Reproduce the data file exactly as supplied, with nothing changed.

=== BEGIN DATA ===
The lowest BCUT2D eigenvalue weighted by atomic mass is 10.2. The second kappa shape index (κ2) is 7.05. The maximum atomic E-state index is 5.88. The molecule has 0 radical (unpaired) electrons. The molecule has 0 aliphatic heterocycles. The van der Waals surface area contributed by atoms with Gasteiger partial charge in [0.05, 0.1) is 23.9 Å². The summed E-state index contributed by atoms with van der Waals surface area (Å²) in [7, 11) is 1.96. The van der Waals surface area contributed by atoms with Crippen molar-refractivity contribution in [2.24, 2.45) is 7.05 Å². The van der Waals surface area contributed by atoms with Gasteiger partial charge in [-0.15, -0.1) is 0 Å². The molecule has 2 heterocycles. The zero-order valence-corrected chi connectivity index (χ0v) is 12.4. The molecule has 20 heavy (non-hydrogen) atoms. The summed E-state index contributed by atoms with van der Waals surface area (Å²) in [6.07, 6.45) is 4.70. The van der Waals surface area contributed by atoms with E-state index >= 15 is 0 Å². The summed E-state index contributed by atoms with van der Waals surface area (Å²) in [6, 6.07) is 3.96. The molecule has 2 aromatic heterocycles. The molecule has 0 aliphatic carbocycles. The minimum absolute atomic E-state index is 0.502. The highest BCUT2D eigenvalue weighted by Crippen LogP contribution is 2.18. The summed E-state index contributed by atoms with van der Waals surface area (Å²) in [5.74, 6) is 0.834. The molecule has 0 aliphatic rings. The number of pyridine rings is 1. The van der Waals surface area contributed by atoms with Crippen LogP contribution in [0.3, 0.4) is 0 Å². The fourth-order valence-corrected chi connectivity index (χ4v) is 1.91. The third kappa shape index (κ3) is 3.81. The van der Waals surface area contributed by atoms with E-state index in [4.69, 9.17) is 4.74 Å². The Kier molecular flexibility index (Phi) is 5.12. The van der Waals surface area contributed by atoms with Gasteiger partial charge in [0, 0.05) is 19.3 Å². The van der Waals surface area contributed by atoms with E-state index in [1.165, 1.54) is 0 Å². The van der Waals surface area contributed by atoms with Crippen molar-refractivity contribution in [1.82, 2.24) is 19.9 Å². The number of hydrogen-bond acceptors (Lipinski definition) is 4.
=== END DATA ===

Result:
The lowest BCUT2D eigenvalue weighted by atomic mass is 10.2. The second kappa shape index (κ2) is 7.05. The maximum atomic E-state index is 5.88. The molecule has 0 radical (unpaired) electrons. The molecule has 0 aliphatic heterocycles. The van der Waals surface area contributed by atoms with Gasteiger partial charge in [0.05, 0.1) is 23.9 Å². The summed E-state index contributed by atoms with van der Waals surface area (Å²) in [7, 11) is 1.96. The van der Waals surface area contributed by atoms with Crippen molar-refractivity contribution in [2.24, 2.45) is 7.05 Å². The van der Waals surface area contributed by atoms with Gasteiger partial charge in [-0.15, -0.1) is 0 Å². The molecule has 2 heterocycles. The zero-order valence-corrected chi connectivity index (χ0v) is 12.4. The molecule has 20 heavy (non-hydrogen) atoms. The summed E-state index contributed by atoms with van der Waals surface area (Å²) in [6.07, 6.45) is 4.70. The van der Waals surface area contributed by atoms with E-state index >= 15 is 0 Å². The summed E-state index contributed by atoms with van der Waals surface area (Å²) in [6, 6.07) is 3.96. The molecule has 2 aromatic heterocycles. The molecule has 0 aliphatic carbocycles. The minimum absolute atomic E-state index is 0.502. The highest BCUT2D eigenvalue weighted by Crippen LogP contribution is 2.18. The summed E-state index contributed by atoms with van der Waals surface area (Å²) in [5.74, 6) is 0.834. The molecule has 0 aliphatic rings. The number of pyridine rings is 1. The van der Waals surface area contributed by atoms with Crippen LogP contribution in [0.3, 0.4) is 0 Å². The fourth-order valence-corrected chi connectivity index (χ4v) is 1.91. The third kappa shape index (κ3) is 3.81. The van der Waals surface area contributed by atoms with E-state index in [4.69, 9.17) is 4.74 Å². The Kier molecular flexibility index (Phi) is 5.12. The van der Waals surface area contributed by atoms with Gasteiger partial charge in [0, 0.05) is 19.3 Å². The van der Waals surface area contributed by atoms with E-state index in [1.165, 1.54) is 0 Å². The van der Waals surface area contributed by atoms with Crippen molar-refractivity contribution in [1.82, 2.24) is 19.9 Å². The number of hydrogen-bond acceptors (Lipinski definition) is 4.